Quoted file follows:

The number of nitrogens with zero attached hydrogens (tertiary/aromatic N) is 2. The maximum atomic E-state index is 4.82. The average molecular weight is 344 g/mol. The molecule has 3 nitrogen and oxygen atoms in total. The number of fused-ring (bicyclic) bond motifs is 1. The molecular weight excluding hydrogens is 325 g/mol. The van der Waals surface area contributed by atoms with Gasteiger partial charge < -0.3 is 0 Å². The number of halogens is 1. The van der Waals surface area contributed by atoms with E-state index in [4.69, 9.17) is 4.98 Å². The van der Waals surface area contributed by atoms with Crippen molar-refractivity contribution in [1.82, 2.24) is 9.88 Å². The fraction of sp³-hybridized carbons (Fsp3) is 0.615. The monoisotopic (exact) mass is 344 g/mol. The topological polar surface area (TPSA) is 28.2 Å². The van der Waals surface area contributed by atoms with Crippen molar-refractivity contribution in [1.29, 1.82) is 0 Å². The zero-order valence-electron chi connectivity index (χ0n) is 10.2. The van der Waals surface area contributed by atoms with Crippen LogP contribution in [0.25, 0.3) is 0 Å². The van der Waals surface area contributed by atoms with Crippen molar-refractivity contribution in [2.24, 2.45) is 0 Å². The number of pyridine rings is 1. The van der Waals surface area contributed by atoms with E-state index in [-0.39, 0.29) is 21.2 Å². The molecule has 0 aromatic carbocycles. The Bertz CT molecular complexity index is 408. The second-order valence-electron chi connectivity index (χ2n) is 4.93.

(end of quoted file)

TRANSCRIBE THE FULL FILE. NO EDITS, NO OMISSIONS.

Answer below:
The number of nitrogens with zero attached hydrogens (tertiary/aromatic N) is 2. The maximum atomic E-state index is 4.82. The average molecular weight is 344 g/mol. The molecule has 3 nitrogen and oxygen atoms in total. The number of fused-ring (bicyclic) bond motifs is 1. The molecular weight excluding hydrogens is 325 g/mol. The van der Waals surface area contributed by atoms with Gasteiger partial charge < -0.3 is 0 Å². The number of halogens is 1. The van der Waals surface area contributed by atoms with E-state index in [4.69, 9.17) is 4.98 Å². The van der Waals surface area contributed by atoms with Crippen molar-refractivity contribution in [1.82, 2.24) is 9.88 Å². The fraction of sp³-hybridized carbons (Fsp3) is 0.615. The monoisotopic (exact) mass is 344 g/mol. The topological polar surface area (TPSA) is 28.2 Å². The van der Waals surface area contributed by atoms with Crippen molar-refractivity contribution in [1.29, 1.82) is 0 Å². The zero-order valence-electron chi connectivity index (χ0n) is 10.2. The van der Waals surface area contributed by atoms with Crippen LogP contribution in [0.25, 0.3) is 0 Å². The van der Waals surface area contributed by atoms with Crippen molar-refractivity contribution in [2.24, 2.45) is 0 Å². The number of pyridine rings is 1. The van der Waals surface area contributed by atoms with E-state index in [-0.39, 0.29) is 21.2 Å². The molecule has 0 aromatic carbocycles. The Bertz CT molecular complexity index is 408. The second-order valence-electron chi connectivity index (χ2n) is 4.93.